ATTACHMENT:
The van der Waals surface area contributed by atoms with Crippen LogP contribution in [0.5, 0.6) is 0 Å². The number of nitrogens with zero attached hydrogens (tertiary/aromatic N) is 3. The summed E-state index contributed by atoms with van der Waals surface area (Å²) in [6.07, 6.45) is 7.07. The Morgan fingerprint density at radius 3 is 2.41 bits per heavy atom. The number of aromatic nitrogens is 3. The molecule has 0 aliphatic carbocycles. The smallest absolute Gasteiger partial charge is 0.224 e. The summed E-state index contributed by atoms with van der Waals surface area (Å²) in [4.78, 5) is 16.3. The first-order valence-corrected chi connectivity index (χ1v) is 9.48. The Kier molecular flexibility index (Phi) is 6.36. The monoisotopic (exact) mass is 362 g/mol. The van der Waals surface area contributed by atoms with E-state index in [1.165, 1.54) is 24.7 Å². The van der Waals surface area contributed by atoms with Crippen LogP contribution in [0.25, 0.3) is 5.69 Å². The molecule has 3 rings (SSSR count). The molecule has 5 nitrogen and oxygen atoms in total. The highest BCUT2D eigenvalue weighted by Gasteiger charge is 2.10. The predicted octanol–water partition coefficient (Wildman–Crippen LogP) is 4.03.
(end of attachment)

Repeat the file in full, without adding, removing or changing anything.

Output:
The van der Waals surface area contributed by atoms with Crippen LogP contribution in [0.5, 0.6) is 0 Å². The number of nitrogens with zero attached hydrogens (tertiary/aromatic N) is 3. The summed E-state index contributed by atoms with van der Waals surface area (Å²) in [6.07, 6.45) is 7.07. The Morgan fingerprint density at radius 3 is 2.41 bits per heavy atom. The number of aromatic nitrogens is 3. The molecule has 0 aliphatic carbocycles. The smallest absolute Gasteiger partial charge is 0.224 e. The summed E-state index contributed by atoms with van der Waals surface area (Å²) in [4.78, 5) is 16.3. The first-order valence-corrected chi connectivity index (χ1v) is 9.48. The Kier molecular flexibility index (Phi) is 6.36. The monoisotopic (exact) mass is 362 g/mol. The van der Waals surface area contributed by atoms with E-state index in [1.165, 1.54) is 24.7 Å². The van der Waals surface area contributed by atoms with Crippen LogP contribution in [0.25, 0.3) is 5.69 Å². The molecule has 3 rings (SSSR count). The molecule has 5 nitrogen and oxygen atoms in total. The highest BCUT2D eigenvalue weighted by Gasteiger charge is 2.10. The predicted octanol–water partition coefficient (Wildman–Crippen LogP) is 4.03.